Thus, I ended up with my third Dell not because I’m wild about ‘Dell, The Brand!’, but because after a months-long search of reading reviews, checking out different computers’ websites, trekking to stores to test keyboards, and much to-ing and fro-ing about my finances and do-I-REALLY-need-this, I decided Dell suited me best. That had nothing to do with loyalty, and everything to do with my wants.

But WordPerfect, hmmm, I do have a soft spot for it. I started with it in grad school, when the computers in the pol sci computer lab still had the blue screens with the off-white text. I pirated a copy from that lab, then later bought my own upgrade. I like how it works, and what I can do with it. C. pointed out that a couple of the features I mentioned I like I could also get with Word, but it always seemed like more of a hassle.

Yeah, it’s an habitual preference (which, admittedly, may have a not-minor role in loyalty) as opposed to obvious WP superiority, but it’s not only that. I wrote my dissertation and two novels using WP, and NOT ONCE did it crash or lose my work. NEVER. And I was paranoid about losing work: chapters of my dissertation are scattered repeatedly across numerous floppy disks, and I bought an external hard drive years ago as a sop to my fear. But my trusty word processor hung on to my every word, and never booted me out of my thoughts with a pop-up stating ‘WP has encountered a difficulty and must close. We are sorry for the inconvenience.’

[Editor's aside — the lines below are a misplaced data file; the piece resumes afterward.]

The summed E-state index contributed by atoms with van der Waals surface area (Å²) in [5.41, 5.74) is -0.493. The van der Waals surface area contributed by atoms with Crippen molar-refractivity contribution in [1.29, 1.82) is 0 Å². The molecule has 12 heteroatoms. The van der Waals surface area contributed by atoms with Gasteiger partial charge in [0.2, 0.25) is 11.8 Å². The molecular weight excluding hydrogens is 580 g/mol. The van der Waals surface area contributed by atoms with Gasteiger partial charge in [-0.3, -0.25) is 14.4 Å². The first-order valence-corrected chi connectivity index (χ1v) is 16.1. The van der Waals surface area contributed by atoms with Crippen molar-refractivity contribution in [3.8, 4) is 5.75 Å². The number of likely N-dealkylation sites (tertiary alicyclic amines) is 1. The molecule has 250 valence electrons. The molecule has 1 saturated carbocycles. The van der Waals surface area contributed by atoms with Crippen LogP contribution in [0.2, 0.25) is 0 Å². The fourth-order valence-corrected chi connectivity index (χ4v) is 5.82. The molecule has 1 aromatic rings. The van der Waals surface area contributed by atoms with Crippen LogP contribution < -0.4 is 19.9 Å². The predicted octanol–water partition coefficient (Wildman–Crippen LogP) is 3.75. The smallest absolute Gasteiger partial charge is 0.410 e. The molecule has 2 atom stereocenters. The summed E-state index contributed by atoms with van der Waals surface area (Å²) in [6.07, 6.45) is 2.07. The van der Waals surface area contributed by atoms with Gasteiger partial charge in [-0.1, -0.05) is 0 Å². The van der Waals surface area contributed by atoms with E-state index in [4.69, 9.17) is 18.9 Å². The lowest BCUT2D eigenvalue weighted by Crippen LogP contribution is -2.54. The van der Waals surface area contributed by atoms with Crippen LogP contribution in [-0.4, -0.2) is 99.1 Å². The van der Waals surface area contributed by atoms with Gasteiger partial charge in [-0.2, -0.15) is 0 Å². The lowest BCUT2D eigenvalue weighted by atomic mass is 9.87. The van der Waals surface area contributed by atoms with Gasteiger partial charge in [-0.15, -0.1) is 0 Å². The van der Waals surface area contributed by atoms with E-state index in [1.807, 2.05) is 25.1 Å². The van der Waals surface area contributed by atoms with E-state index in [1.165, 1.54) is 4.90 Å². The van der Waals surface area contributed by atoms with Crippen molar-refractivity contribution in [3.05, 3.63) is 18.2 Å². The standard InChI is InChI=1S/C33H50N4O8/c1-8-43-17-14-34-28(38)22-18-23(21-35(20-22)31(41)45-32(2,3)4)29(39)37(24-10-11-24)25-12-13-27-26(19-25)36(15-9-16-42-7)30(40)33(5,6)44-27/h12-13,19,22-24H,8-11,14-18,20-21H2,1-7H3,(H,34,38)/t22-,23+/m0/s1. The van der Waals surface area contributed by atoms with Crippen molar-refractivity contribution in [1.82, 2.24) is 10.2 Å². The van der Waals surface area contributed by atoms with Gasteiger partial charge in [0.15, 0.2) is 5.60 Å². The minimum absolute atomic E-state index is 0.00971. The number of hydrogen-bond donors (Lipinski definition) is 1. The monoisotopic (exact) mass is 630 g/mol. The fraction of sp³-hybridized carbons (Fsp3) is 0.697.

Unlike, say, Word. And WP never froze, unlike, say, Word.

So, based on track record, I’m a-goin’ with WP. And if it becomes as unreliable as its ubiquitous counterpart, I’ll look for another word processor.

Is that a kind of loyalty, or just extreme customer diligence? Pfft, maybe a bit of both. Maybe I am a sucker.

All blue

16 09 2008

Picked up the new computer today. After dicking around with Dell and DHL, I just went to the depot and picked up the damned thing myself.

So pretty. So blue. So so so much faster. I can actually watch YouTube clips now!

Now if I can just figure out how to activate the Filemaker and WordPerfect programs I copied from my external hard drive. I have the disks (christ, I THINK they’re cds and not old floppies), but I added various macroses (sp?) and am too lazy to repeat them.

Hm. I’ll figure this out. Hell, I managed to copy all my bookmarks from the first-best browser on the old machine (right before I uninstalled it) to the external hard drive and then to the Sleek Newcomer.

Then again, this sucker has Vista, so who knows what’ll happen.

Still. So pretty. So blue.

Coda to: This woman’s work

15 09 2008

I noted in the previous post my, mm, strong opinions on the legality of abortion. But I didn’t say anything about the morality of abortion.

Is abortion moral? Yeah, I think it is. But I also have a lot more sympathy for the position that it is not moral than I do for the position that it shouldn’t be legal.